When Beijing hosted the 2008 Olympics, some viewed the event as a proxy for China’s arrival as the next global superpower.
The same might be said in four years, when Rio de Janeiro hosts the next Summer Olympics, the first held in South America. By then, Brazil should have the fifth-largest economy in the world, having already overtaken the United Kingdom for sixth position last year. The Summer Games will also come two years after Brazil hosts the 2014 World Cup, a rare mega-event double-header that will bring loads of exposure to South America’s largest country.
But those events will also bring Brazil under greater scrutiny. Already, critics are saying the Brazilian government must shed its laid-back reputation with respect to event planning and infrastructure. Last year, a Time magazine article described the country’s public programs as being “routinely late, over budget and subpar.” Given that Rio 2016 organizers have already pledged roughly US$12 billion for infrastructure projects, there’s some concern that Brazil will waste billions on its lofty Olympic plans.
Part of that fear stems from the Pan American Games, a major sporting event that Brazil hosted in 2007. To secure their bid, Brazil’s Pan Am organizers made ambitious promises, including 50-plus kilometres of new metro lines, a new state highway, and a clean-up of Guanabara Bay, notorious for its pollution.
None of those plans came to fruition.
However, organizers did build an athletes’ village, whose units were sold to the public. But it didn’t take long for the complaints to start flooding in. Less than a year after sale, parts of the building and surrounding roads caved in, the result of hurried construction. Even with shoddy planning and broken promises, the Pan Am Games are believed to have cost at least six times the initial budget.
With less than two years until the World Cup, there’s mounting fear that Brazil will repeat its Pan Am performance. Officials were hoping a high-speed rail link between Rio de Janeiro and São Paolo would be finished before the soccer tournament, but the bidding process passed three times without sufficient interest from builders. Brazil’s transportation minister now expects the roughly $20-billion project to be completed by 2022. Further, World Cup stadium preparations are running over budget and behind schedule.
Budget overruns for the Rio Olympics would be crippling. When Brazil submitted its bid for the 2016 Summer Games, organizers presented a $14.4-billion budget to the International Olympic Committee. The combined budget for the three other finalists—Tokyo, Madrid and Chicago—was only a shade higher at $14.8 billion. If Rio 2016 manages to go over budget—and over the past half-century, every Olympics has underestimated costs—Brazilian taxpayers would be hit hard.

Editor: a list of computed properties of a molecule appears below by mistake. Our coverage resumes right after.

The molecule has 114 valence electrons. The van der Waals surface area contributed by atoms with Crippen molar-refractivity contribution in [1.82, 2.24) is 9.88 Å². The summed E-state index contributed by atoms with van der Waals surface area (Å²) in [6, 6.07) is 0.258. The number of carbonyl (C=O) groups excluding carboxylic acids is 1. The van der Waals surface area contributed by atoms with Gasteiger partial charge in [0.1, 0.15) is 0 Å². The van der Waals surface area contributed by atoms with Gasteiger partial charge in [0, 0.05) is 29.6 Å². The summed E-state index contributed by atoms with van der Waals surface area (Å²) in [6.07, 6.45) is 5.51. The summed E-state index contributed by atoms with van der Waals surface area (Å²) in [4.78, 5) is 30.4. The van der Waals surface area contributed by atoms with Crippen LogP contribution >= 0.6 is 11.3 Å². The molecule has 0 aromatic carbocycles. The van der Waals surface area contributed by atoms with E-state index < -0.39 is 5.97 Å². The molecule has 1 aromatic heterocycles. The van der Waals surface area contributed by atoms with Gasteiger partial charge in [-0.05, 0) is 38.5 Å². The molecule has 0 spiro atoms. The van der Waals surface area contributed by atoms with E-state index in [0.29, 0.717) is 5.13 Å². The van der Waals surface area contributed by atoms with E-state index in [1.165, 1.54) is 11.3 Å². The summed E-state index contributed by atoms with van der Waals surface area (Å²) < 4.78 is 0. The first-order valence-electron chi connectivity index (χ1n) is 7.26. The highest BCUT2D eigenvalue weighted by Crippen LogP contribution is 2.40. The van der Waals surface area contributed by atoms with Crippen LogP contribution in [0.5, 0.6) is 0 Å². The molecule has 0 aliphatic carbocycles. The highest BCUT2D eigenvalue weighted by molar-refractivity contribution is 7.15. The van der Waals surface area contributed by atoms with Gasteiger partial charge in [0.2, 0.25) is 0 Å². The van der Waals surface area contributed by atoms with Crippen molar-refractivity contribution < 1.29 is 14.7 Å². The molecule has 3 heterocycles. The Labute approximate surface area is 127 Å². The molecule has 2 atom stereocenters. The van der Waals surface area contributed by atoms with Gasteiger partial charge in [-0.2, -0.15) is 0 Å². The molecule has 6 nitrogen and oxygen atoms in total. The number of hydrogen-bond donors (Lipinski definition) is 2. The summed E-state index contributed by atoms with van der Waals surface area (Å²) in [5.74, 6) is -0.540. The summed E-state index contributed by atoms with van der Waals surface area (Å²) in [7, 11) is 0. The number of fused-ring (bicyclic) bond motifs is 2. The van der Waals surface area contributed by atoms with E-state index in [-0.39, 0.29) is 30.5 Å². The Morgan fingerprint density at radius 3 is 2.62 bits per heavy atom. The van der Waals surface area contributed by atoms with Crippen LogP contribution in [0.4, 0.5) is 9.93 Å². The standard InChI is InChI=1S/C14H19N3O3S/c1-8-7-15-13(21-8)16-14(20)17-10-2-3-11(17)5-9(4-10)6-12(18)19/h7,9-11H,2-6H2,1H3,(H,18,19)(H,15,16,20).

But some Brazilians will be affected in more immediate ways. Activists believe that up to 170,000 people nationwide could be evicted from their homes, or already have been, to make room for the World Cup and Olympics. One of the more contentious property battles is over Vila Autódromo, a community that lies adjacent to Rio’s planned Olympic Park. The community’s estimated 4,000 residents have mounted a campaign to keep their land and are working with experts from two federal universities on a development plan for the area.
To Rio’s credit, officials have started to address the city’s crime and security concerns. Since 2008, the government has infiltrated crime-ridden areas with “Pacifying Police Units” (UPPs), which are around-the-clock police units serving hundreds of thousands in Rio’s favelas, or shantytowns. The city has also addressed its famously poor responses to emergency situations by hiring IBM’s “Smart Cities” initiative. The program will alert city officials and emergency personnel to flood and landslide forecasts using mobile technology, facilitating quicker and more effective response times.
But despite these bright developments, the IOC is already concerned with progress on the 2016 Olympics. As of now, ground has yet to be broken on the Olympic Park site. In June, an IOC press release noted that “timelines for delivery are already tight and the amount of work to be completed is considerable.”
To add insult to injury, the IOC’s president, Jacques Rogge, said Brazil needs to bolster its athletic program by 2016. In London, Brazil won 17 medals, but managed only three golds. Rogge said in a press conference that Brazil needs gold medals because it’s “important for the mood of the public and the general atmosphere of the Games.”
Over the next four years, Rogge and Brazilians might have bigger concerns than the country’s medal prospects.